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255 INCREASED TRANSIENT OUTWARD CURRENT, SHORTENED ACTION POTENTIAL DURATION AND “SHORT-QT SYNDROME” IN NA+/CA2+ EXCHANGER KNOCKOUT MICE.
  1. C. Pott,
  2. X. Ren,
  3. M. C. Jordan,
  4. K. P. Roos,
  5. K. D. Philipson,
  6. J. I. Goldhaber
  1. Cardiovascular Research Laboratories, David Geffen School of Medicine at UCLA, CA

Abstract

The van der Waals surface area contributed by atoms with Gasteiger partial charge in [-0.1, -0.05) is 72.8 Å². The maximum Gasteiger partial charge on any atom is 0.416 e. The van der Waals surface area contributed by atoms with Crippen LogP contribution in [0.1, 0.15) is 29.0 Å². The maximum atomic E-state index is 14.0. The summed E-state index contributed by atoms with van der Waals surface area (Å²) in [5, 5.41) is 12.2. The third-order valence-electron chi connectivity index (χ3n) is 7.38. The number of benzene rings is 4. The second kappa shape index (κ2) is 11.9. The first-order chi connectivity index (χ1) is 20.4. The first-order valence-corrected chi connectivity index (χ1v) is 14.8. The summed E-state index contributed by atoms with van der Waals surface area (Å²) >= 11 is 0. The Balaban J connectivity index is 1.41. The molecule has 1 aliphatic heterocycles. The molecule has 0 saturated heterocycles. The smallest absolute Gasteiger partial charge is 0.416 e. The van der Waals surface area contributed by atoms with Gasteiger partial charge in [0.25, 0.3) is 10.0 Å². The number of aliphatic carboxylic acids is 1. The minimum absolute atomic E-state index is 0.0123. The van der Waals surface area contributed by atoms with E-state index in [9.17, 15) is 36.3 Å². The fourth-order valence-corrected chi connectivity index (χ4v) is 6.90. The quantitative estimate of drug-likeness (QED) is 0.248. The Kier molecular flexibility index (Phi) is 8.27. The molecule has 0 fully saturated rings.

Shortening of the ventricular action potential (AP) is a critical mechanism for the maintenance of Ca2+ homeostasis and contractility in cardiac-specific Na+-Ca2+ exchanger (NCX) knockout (KO) mice. The shortened AP limits Ca2+ influx and increases efficiency of SR Ca2+ release. To investigate the hypothesis that up-regulation of the transient outward current (Ito) shortens the AP in KO myocytes, we recorded Ito in patch-clamped myocytes isolated from NCX KO mice. The pipette solution contained (in mM) 130 KCl, 5.4 NaCl, 1 MgCl2, 10 HEPES, 5 MgATP, 0.1 cAMP, pH 7.2 with KOH. Na+ and Ca2+ currents were blocked by nifedipine (2 μM) and TTX (10 μM) in the external solution, which also contained (in mM) 136 NaCl, 5.4 KCl, 10 HEPES, 1 MgCl2, 0.33 NaH2PO4, 1 CaCl2, 10 glucose, pH 7.4 with NaOH, 26°C. Ito was increased in KO versus WT when cells were depolarized from -80 mV to potentials ranging from -60 to +50 mV (KO: 41 ± 3 pA/pF at +50 mV; n = 13; WT: 20 ± 2 pA/pF at +50 mV; n = 16; p (.01). Ito decay kinetics were also slower in KO. Consistent with increased Ito, electrocardiograms from KO mice exhibited shortened QT intervals (WT: 51 ± 4 ms; n = 8; KO: 38 ± 2 ms; n = 8; p < .05). Expression of the Ito-generating K+ channel subunit Kv4.2 was up-regulated in KO (n = 4; 78 ± 22%; p < .01), whereas no alteration of Kv4.3 and only a slight increase in KChip were detected. We conclude that shortening of the AP in KO myocytes is caused by an increase in Ito due to up-regulation of Kv4.2 protein expression. Since Kv4.2 expression is regulated by Ca2+, we hypothesize that altered Ca2+ handling in NCX KO mice leads to up-regulation of Kv4.2. which. in turn. reduces AP duration and limits Ca2+ influx. This may comprise an important negative feedback mechanism against Ca2+ overload in situations of reduced myocyte Ca2+ extrusion capacity such as during myocardial ischemia.

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